Posted by: Karen Cogan | 28/03/2015

A Writing Tip

Tips for A Writer

Have you ever read a book you couldn’t put down?  “Something like: Tom clung to the edge of the cliff. His knuckles were turning white. Below him was a thousand foot drop.”  AHHH!  Does he fall?  It makes you want to know.  As writers, we are told to use hooks, not only at the end of chapters, but to begin our stories.

Beginnings that intrigue me are those that start with something out of the ordinary, something unexpected.  This should cause the reader to question what the character did and what will happen next.  For example: “Laura always wanted to be like other people.  When she sat alone in a coffee shop, she studied them to see how they spoke, their facial expressions and their body language.  She wanted to have friends, go to parties and fit in.  She wanted to be empathetic and affable.  So why, on her living room rug, was there a dead body only inches from her feet?

This makes me wonder a lot about Laura.  Was she responsible for the death?  Is she a psychopath?  Or is she innocent?  Perhaps someone else killed the victim.

In a romance, I want the hero or heroine to begin in danger, or at least an impossible dilemma.  Here are two examples I offer from personal experience.  My novel, FRAGILE DREAMS begins:  “Nate’s left side ignited in an explosion of white hot pain.  He felt his legs go out from beneath him as he sank to the ground, stunned.  For a moment, he could not grasp that he gunshot he’d heard had produced his agony.  He could not understand the violence that had suddenly shattered his peaceful afternoon.”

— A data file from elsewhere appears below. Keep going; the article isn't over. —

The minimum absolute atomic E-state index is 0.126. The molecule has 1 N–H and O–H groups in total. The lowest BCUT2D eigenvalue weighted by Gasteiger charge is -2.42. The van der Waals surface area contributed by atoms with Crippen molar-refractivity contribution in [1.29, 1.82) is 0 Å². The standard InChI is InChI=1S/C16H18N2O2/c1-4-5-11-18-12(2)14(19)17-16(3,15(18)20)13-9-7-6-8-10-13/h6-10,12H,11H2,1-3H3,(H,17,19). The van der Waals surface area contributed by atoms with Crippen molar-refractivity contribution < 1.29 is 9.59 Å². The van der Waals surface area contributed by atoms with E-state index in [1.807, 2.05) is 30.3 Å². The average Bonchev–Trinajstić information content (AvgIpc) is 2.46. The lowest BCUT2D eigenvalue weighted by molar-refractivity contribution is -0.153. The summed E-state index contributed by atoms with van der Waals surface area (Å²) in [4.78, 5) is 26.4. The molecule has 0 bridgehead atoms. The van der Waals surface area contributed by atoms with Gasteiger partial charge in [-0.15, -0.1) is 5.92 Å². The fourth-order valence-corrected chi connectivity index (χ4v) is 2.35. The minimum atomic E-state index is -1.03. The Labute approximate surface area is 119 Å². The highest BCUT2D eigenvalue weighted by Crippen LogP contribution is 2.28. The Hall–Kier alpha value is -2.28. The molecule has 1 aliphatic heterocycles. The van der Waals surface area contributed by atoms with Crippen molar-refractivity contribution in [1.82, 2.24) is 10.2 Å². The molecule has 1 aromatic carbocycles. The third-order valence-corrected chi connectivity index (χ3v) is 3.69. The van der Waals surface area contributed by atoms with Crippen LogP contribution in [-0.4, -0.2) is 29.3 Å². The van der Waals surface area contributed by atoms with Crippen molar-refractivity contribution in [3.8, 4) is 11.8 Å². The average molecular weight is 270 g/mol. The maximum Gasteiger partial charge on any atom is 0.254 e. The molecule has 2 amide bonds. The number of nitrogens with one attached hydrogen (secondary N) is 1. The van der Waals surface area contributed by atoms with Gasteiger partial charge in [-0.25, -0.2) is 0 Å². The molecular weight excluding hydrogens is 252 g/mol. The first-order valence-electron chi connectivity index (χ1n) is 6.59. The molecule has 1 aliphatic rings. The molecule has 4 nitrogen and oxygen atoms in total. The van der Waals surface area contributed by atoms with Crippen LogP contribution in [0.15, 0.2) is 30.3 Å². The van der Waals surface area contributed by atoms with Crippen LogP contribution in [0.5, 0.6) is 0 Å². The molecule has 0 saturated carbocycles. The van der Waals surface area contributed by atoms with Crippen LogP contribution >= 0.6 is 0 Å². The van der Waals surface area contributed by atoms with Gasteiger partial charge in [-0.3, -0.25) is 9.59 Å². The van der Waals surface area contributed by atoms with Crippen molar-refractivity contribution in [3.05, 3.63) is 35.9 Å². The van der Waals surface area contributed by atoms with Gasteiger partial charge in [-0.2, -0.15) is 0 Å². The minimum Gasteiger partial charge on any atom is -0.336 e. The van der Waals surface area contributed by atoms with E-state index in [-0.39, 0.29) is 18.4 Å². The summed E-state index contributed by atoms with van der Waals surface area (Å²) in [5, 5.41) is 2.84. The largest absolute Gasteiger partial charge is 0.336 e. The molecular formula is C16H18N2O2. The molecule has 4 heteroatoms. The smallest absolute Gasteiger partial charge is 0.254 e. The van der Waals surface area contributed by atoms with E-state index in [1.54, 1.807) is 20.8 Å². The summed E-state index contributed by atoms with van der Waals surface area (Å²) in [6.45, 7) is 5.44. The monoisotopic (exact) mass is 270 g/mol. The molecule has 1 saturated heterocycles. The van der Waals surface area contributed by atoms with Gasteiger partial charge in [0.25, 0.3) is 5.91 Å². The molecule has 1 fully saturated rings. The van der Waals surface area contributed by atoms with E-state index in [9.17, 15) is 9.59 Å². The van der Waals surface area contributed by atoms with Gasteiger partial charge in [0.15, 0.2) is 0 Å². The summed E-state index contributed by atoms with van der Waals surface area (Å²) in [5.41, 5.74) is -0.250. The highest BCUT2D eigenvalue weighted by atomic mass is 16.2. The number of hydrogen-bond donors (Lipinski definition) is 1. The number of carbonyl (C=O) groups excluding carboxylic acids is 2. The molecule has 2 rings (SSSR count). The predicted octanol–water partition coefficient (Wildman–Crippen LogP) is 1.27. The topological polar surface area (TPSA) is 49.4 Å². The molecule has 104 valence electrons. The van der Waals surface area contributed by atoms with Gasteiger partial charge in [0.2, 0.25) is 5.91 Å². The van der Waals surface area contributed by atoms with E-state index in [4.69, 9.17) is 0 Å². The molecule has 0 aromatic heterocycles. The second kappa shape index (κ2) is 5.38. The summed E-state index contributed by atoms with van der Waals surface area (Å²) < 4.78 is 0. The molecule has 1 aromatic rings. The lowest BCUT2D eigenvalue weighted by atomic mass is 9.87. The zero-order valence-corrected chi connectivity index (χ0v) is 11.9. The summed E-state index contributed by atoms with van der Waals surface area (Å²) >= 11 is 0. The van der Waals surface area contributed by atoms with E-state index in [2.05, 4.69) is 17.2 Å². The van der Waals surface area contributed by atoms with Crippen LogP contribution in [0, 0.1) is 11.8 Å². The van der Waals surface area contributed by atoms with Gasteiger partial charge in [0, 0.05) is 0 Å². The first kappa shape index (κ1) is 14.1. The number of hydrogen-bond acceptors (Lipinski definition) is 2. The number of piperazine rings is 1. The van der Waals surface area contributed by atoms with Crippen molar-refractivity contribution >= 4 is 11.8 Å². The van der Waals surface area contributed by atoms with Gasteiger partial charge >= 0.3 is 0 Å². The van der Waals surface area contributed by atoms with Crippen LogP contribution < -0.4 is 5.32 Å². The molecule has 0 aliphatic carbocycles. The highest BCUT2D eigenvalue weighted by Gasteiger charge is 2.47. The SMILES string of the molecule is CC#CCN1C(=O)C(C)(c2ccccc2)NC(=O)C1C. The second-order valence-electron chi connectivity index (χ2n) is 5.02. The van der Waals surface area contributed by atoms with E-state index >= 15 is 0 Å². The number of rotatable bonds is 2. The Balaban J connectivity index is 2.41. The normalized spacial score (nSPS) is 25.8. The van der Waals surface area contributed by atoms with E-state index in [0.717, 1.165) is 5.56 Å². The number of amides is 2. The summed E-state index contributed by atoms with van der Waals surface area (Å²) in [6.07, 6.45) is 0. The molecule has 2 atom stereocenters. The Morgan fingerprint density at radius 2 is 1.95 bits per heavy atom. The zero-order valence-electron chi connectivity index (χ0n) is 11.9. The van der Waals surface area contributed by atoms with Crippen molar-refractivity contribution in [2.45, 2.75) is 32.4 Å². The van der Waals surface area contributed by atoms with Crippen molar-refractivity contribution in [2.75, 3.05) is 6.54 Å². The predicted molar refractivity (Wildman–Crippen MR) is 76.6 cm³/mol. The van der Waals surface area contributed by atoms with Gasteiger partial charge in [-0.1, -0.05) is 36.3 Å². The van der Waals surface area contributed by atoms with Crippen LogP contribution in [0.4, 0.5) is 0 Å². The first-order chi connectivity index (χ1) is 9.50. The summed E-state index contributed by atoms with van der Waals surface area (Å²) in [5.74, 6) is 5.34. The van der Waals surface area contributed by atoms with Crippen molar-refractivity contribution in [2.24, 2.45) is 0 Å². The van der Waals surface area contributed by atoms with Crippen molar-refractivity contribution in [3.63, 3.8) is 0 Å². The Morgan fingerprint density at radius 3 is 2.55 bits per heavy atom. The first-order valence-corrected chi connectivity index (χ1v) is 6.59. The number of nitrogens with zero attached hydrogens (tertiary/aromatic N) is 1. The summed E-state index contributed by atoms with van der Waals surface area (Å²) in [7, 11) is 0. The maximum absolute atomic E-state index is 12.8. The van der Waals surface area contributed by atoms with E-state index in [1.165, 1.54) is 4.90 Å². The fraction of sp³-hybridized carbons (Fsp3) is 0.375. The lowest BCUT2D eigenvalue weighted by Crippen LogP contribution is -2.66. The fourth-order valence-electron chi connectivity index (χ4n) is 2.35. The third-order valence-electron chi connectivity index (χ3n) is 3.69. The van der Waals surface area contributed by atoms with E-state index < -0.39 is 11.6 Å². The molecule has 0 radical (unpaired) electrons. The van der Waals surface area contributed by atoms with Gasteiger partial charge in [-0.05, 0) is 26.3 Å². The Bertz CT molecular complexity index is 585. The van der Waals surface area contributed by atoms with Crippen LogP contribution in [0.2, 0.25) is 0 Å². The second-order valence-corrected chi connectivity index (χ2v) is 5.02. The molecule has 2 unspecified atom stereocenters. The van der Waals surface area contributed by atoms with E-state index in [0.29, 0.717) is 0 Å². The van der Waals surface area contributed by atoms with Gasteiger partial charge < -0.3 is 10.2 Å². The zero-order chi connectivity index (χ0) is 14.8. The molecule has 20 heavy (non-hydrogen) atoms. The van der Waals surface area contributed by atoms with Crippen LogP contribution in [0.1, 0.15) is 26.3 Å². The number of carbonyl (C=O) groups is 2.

From an ARTFUL DECEPTION:  “Lady Katherine held her slender shoulders rigid.   Her feet pressed into the floor of the coach as though she could stop it by the sheer effort of her will. She would stop it if she could and escape into the forest that lined the road.”

I hope these are examples of beginnings that would make the reader want to read on.  We have passed the days of Dickens when the public would accept longs passages of narration and description.  Our readers expect a beginning that promises danger and excitement.  This is not always easy to accomplish, but worth the effort when it works.

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